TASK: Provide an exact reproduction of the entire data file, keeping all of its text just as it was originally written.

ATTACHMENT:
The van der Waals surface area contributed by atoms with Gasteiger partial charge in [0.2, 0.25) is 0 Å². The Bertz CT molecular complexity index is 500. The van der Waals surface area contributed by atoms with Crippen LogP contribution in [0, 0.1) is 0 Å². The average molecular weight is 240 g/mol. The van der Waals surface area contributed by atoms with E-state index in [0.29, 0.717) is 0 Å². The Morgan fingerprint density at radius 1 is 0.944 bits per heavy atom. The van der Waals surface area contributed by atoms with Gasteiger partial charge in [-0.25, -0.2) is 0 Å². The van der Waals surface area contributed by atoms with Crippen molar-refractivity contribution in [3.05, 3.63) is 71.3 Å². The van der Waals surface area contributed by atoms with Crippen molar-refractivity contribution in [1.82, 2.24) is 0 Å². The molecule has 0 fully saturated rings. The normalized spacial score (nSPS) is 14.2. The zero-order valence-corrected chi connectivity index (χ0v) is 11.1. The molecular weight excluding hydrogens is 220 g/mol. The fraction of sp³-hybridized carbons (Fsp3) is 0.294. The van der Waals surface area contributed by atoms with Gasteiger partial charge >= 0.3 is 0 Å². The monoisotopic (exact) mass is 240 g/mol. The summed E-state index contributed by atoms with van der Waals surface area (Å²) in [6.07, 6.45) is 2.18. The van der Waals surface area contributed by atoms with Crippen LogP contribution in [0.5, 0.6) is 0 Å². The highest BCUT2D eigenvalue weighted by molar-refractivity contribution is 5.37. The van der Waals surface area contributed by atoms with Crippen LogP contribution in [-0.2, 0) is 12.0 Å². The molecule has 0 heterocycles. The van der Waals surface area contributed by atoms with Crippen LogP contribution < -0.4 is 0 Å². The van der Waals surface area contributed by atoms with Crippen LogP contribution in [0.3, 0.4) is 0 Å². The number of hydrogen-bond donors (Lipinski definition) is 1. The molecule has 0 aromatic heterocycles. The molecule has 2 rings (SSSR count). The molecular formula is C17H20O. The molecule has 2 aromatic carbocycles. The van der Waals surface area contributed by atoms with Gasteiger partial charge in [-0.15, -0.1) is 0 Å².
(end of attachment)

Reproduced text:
The van der Waals surface area contributed by atoms with Gasteiger partial charge in [0.2, 0.25) is 0 Å². The Bertz CT molecular complexity index is 500. The van der Waals surface area contributed by atoms with Crippen LogP contribution in [0, 0.1) is 0 Å². The average molecular weight is 240 g/mol. The van der Waals surface area contributed by atoms with E-state index in [0.29, 0.717) is 0 Å². The Morgan fingerprint density at radius 1 is 0.944 bits per heavy atom. The van der Waals surface area contributed by atoms with Gasteiger partial charge in [-0.25, -0.2) is 0 Å². The van der Waals surface area contributed by atoms with Crippen molar-refractivity contribution in [3.05, 3.63) is 71.3 Å². The van der Waals surface area contributed by atoms with Crippen molar-refractivity contribution in [1.82, 2.24) is 0 Å². The molecule has 0 fully saturated rings. The normalized spacial score (nSPS) is 14.2. The zero-order valence-corrected chi connectivity index (χ0v) is 11.1. The molecular weight excluding hydrogens is 220 g/mol. The fraction of sp³-hybridized carbons (Fsp3) is 0.294. The van der Waals surface area contributed by atoms with Gasteiger partial charge >= 0.3 is 0 Å². The monoisotopic (exact) mass is 240 g/mol. The summed E-state index contributed by atoms with van der Waals surface area (Å²) in [6.07, 6.45) is 2.18. The van der Waals surface area contributed by atoms with Crippen LogP contribution in [0.5, 0.6) is 0 Å². The highest BCUT2D eigenvalue weighted by molar-refractivity contribution is 5.37. The van der Waals surface area contributed by atoms with Crippen LogP contribution in [-0.2, 0) is 12.0 Å². The molecule has 0 heterocycles. The van der Waals surface area contributed by atoms with Crippen LogP contribution < -0.4 is 0 Å². The van der Waals surface area contributed by atoms with Crippen LogP contribution in [0.3, 0.4) is 0 Å². The number of hydrogen-bond donors (Lipinski definition) is 1. The molecule has 0 aromatic heterocycles. The molecule has 2 rings (SSSR count). The molecular formula is C17H20O. The molecule has 2 aromatic carbocycles. The van der Waals surface area contributed by atoms with Gasteiger partial charge in [-0.15, -0.1) is 0 Å².